For years, I was immersed in the heinous crimes of serial killer and rapist Anthony Sowell. I reported for the Cleveland Plain Dealer from the initial discovery of the first two bodies at his home in October of 2009 until his death-penalty trial in 2011. During those years, I came to know the 11 women Sowell slaughtered in that house through the intimate stories told to me by their relatives, spouses, and friends.
I don't work as a reporter for the PD anymore, but I still keep tabs on what goes on in the city and check in regularly with old sources. Last year, almost five years to the day Sowell was arrested, I returned to 12205 Imperial Avenue, the address of the empty lot where Sowell's "house of horrors" used to stand. I was there to attend a memorial service hosted by local community leaders to honor the "Imperial 11."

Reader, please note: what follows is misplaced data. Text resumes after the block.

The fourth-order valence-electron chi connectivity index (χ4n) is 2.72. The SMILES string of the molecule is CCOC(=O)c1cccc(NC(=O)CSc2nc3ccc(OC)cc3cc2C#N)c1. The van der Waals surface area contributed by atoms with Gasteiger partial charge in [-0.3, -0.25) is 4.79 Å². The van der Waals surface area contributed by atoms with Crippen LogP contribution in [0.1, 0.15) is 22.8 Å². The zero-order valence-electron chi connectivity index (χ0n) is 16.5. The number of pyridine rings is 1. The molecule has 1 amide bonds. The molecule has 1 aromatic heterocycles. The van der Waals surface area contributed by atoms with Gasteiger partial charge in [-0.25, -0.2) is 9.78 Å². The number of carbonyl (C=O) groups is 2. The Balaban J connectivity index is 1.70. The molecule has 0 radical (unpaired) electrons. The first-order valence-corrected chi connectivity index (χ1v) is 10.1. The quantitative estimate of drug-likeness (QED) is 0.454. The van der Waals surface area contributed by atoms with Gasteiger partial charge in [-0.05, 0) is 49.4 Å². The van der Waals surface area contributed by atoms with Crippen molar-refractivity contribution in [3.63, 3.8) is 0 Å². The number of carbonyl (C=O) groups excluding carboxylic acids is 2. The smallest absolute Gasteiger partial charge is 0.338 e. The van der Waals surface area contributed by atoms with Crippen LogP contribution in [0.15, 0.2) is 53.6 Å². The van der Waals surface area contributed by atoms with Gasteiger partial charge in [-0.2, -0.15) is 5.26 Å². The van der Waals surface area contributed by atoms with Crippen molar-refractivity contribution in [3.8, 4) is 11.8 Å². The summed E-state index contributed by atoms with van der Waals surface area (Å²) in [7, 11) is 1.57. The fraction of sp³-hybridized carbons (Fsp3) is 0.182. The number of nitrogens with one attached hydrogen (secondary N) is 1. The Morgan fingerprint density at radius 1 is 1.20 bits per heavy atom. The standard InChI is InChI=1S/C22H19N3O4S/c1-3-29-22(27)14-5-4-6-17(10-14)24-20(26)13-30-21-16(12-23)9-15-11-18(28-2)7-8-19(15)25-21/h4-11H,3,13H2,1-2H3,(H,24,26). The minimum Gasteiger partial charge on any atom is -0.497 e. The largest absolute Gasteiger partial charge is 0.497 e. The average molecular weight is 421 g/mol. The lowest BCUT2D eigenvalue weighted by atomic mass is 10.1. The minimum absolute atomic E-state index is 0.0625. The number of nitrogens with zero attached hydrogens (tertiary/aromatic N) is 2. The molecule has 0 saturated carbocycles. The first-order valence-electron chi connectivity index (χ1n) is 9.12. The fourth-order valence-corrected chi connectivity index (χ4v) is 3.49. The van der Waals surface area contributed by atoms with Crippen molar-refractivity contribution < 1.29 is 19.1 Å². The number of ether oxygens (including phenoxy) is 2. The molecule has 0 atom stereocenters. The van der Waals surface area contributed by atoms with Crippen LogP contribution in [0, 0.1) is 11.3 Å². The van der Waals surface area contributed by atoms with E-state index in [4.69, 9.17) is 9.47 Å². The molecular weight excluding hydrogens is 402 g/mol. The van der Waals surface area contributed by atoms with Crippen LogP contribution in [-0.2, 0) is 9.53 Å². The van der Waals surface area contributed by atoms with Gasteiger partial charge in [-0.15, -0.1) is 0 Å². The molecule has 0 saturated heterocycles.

I had expected a somber ceremony. At previous anniversaries, the cold and wind often pounded away at the small coalition of community groups, and most of the relatives of the victims didn't even show up. Many of the women's relatives whom I interviewed in the past about the vigils said they didn't want to be put in the middle of shouting activists, broken-promise rhetoric from local politicians, and members of the media asking them about the most gruesome crime investigation in Cleveland's recent history. They simply wanted to grieve.
But in 2014, I was surprised that most of the families came to the memorial service. They attended the ceremony with the belief that better days were on the horizon. I was amazed by the sense of optimism many of them shared about the future. And I was inspired by the sense of family they developed among each other in the midst of such sadness.